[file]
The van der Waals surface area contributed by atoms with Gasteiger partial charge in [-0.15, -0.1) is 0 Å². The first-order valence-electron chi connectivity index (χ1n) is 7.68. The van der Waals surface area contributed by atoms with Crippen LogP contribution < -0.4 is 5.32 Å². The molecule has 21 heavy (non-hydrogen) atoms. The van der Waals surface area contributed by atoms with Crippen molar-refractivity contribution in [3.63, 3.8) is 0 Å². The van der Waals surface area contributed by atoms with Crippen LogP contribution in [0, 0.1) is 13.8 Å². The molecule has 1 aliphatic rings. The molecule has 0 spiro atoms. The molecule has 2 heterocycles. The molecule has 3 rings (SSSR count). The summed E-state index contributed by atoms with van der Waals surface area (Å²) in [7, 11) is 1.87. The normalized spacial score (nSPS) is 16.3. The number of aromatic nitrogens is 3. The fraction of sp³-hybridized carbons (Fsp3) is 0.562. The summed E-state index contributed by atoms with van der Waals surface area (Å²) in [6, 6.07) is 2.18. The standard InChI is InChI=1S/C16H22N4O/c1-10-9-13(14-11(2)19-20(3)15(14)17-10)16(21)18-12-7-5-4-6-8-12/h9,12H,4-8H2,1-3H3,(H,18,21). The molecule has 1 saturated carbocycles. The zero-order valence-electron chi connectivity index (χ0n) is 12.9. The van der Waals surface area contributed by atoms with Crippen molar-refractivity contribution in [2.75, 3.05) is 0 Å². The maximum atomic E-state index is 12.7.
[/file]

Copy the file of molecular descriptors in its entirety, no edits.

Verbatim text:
The van der Waals surface area contributed by atoms with Gasteiger partial charge in [-0.15, -0.1) is 0 Å². The first-order valence-electron chi connectivity index (χ1n) is 7.68. The van der Waals surface area contributed by atoms with Crippen LogP contribution < -0.4 is 5.32 Å². The molecule has 21 heavy (non-hydrogen) atoms. The van der Waals surface area contributed by atoms with Crippen molar-refractivity contribution in [3.63, 3.8) is 0 Å². The van der Waals surface area contributed by atoms with Crippen LogP contribution in [0, 0.1) is 13.8 Å². The molecule has 1 aliphatic rings. The molecule has 0 spiro atoms. The molecule has 2 heterocycles. The molecule has 3 rings (SSSR count). The summed E-state index contributed by atoms with van der Waals surface area (Å²) in [7, 11) is 1.87. The normalized spacial score (nSPS) is 16.3. The number of aromatic nitrogens is 3. The fraction of sp³-hybridized carbons (Fsp3) is 0.562. The summed E-state index contributed by atoms with van der Waals surface area (Å²) in [6, 6.07) is 2.18. The standard InChI is InChI=1S/C16H22N4O/c1-10-9-13(14-11(2)19-20(3)15(14)17-10)16(21)18-12-7-5-4-6-8-12/h9,12H,4-8H2,1-3H3,(H,18,21). The molecule has 1 saturated carbocycles. The zero-order valence-electron chi connectivity index (χ0n) is 12.9. The van der Waals surface area contributed by atoms with Crippen molar-refractivity contribution in [2.75, 3.05) is 0 Å². The maximum atomic E-state index is 12.7.